This article originally appeared in the February 2009 issue of Smart Business Philadelphia magazine.
Expense cutting is rampant during times of recession — and for good reason. During profitable times, we tend to spend more and analyze expenses less. Lax oversight snowballs into financial distress when the economy downshifts, and businesses are forced to take a microscopic look at their budgets.
Before you delete a department or lay off workers, consider whether the net result will improve the bottom line or sacrifice quality and customer care.
“While it’s necessary to evaluate and cut expenses during these economic times, it’s equally important to continue investing in certain areas of the business,” says Michael Coakley, director in the audit and accounting group at Kreischer Miller.
“Now is the time to analyze the business as a whole and identify areas that are inefficient or bleeding money,” he adds.
Smart Business spoke to Coakley about how businesses can recapture dollars and reallocate their current resources without cutting the business down to bare bones.
What should executives consider before cutting staff?
Layoffs are often the first response when the bottom line needs a boost. Human capital comprises a significant portion of a company’s overhead, so cutting back in this area seems logical to business owners making difficult decisions about how to sustain profitability. The problem is, a business cannot run without talented people. Companies need strong financial minds, creative marketing professionals, detail-oriented operations specialists — each brings an expertise to the table. In good times and bad, their contributions are critical to a company’s success. Assuming that your business is appropriately staffed and your workers are productive contributors, think carefully before terminating employees. Remember, you’ll need strong, responsible employees to help you weather the economic storm. Extensive layoffs can kill morale and negatively affect the company culture. Worse, valuable employees will feel insecure and start ‘looking.’ Layoffs should not be your first cut but instead a last resort after carefully evaluating the company’s operations.
How much can a company cut marketing without compromising client relationships?
You can trim marketing expenses, but do not cut them completely. Consider current marketing activity. What is critical, and what is luxury? Design a marketing plan that includes alternatives that will still allow you to ‘get in front’ of clients and continue your branding strategy. For instance, rather than buying premium seats at the Phillies game to entertain clients, place a phone call or visit their offices to simply ask, ‘How’s business?’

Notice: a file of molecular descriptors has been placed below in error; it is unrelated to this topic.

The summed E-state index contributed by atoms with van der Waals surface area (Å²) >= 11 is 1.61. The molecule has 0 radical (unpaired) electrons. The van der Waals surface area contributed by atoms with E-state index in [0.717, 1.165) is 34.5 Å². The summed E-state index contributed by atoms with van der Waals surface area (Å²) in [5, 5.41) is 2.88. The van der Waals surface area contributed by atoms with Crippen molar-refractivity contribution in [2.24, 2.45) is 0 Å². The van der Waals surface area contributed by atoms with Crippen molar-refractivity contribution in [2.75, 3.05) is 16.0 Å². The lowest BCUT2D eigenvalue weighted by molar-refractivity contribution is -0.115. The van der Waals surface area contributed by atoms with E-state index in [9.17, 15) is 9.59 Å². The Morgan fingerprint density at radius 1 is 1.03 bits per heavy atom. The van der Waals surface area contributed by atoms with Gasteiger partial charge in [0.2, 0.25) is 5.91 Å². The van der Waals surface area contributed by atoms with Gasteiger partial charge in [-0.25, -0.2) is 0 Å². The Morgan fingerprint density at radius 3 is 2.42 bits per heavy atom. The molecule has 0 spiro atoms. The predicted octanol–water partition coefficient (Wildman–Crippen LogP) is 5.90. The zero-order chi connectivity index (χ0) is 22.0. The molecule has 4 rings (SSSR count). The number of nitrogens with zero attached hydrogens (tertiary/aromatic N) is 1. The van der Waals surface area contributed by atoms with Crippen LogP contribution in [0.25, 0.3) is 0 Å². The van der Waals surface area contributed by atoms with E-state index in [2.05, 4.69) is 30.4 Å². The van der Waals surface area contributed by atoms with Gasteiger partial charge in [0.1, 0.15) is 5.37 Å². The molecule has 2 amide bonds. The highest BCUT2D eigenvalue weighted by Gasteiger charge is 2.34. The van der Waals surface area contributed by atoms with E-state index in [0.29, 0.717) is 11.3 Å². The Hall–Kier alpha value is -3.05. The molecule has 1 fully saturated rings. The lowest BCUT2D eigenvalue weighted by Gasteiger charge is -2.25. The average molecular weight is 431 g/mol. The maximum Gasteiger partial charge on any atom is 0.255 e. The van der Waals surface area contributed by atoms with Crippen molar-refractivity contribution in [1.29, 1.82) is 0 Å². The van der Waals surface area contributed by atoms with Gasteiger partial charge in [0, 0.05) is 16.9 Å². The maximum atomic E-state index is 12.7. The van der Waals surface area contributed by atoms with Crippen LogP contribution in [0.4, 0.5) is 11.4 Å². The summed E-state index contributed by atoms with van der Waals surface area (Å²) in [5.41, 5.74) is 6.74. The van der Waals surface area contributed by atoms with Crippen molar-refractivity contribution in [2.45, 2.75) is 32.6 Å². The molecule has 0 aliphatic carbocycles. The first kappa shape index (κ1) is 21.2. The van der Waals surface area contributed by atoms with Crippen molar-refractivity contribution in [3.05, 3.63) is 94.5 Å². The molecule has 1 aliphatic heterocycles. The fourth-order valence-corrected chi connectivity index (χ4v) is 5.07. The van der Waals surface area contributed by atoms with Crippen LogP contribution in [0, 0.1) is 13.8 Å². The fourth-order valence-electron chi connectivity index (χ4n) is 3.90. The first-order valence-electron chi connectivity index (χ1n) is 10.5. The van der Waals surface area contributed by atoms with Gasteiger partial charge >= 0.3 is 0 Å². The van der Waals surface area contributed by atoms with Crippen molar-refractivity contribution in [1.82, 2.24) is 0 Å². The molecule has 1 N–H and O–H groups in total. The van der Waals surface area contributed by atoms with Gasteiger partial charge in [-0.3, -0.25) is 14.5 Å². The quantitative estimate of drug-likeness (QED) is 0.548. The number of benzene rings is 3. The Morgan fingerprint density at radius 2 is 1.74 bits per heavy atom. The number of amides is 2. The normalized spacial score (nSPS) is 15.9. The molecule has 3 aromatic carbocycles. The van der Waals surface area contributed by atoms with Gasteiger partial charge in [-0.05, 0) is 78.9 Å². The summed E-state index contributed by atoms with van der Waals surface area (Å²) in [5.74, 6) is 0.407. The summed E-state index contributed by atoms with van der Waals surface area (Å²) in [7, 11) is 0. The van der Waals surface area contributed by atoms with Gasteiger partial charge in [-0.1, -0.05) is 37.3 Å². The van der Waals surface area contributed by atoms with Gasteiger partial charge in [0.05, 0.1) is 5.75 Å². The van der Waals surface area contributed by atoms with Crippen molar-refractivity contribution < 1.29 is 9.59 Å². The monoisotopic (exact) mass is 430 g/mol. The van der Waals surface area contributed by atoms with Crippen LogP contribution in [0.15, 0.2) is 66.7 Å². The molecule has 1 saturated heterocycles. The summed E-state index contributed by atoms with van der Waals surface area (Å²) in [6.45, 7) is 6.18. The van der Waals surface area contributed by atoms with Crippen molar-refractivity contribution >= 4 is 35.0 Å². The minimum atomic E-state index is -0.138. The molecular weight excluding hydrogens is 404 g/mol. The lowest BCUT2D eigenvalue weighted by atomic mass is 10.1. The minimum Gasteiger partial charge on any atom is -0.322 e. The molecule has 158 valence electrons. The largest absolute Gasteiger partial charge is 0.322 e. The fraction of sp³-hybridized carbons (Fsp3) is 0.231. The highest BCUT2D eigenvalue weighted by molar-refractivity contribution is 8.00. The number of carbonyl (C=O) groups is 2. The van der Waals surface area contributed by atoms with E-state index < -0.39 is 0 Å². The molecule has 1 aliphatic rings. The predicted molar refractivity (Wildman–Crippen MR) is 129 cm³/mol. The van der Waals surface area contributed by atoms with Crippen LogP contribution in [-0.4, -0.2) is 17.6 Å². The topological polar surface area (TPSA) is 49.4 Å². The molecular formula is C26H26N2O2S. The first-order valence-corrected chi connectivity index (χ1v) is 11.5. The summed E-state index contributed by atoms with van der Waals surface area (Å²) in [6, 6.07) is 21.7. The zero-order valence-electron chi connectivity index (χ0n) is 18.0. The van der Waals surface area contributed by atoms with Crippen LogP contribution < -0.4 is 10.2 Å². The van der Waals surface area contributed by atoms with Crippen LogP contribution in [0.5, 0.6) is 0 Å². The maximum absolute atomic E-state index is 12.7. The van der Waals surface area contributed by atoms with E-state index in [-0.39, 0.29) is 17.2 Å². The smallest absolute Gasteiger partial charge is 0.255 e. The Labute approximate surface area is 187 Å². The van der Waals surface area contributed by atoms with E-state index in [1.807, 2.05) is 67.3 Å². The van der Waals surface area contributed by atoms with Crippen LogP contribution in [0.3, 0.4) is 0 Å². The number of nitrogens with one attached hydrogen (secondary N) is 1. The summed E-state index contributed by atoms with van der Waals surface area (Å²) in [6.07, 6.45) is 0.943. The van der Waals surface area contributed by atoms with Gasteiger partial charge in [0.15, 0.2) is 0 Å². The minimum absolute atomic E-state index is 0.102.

In the meantime, do not eliminate marketing designed to reach out to new customers. Whether you get your message/brand out by advertising in the media, participating in trade shows or sponsoring community events, completely stopping these efforts could damage your ability to gain business once the economy improves. Think about it. As other companies curb marketing, if you continue to get your name in front of potential clients, they will think of your company first when they begin spending again. Evaluate the most effective marketing methods that provide maximum returns. If you are not tracking leads to determine this, now is the time to start.
What internal processes should be refined as managers seek efficiencies?
‘Lean’ concepts have existed in the manufacturing sector for some time. Offices have their own version of lean, which involves, among many things, reducing the amount of ‘touches’ required to get a product or process from point A to point B. If a client request for proposal must be passed through a chain of four individuals before it can be presented to the potential customer, how can you ‘lean’ the process and conserve labor and time? This idea of leaning the company should be applied to every process and department. By isolating weak points and improving processes, you can rechannel lost resources (time, money) back into the organization.
How can a company gain buy-in from employees ?
Most employees understand the nature of the economy and will appreciate that the business is taking a careful look at how to remain stable. Engage your staff by asking for their input as you evaluate departmental processes. Make this a team effort, and insist that every worker add value to the company by being more conscientious about spending and seeking ways to improve efficiency. During this time, many employees are happy to stay put — they aren’t looking to jump careers or change jobs if they are satisfied in their work environment. Remind them they are important to your business. You may discover productivity gains as the staff teams up to strengthen the company’s bottom line.
What additional resources should businesses tap in to during this time?
Boards of directors are important resources, and their varied professional experience can shed light on difficult financial/operational situations that you confront. Make time for regular board meetings to discuss what’s going on in the business. Also, rely on advisers such as your accountants and attorneys to offer direction. Talk to your banker. Be open, be honest — and listen. ●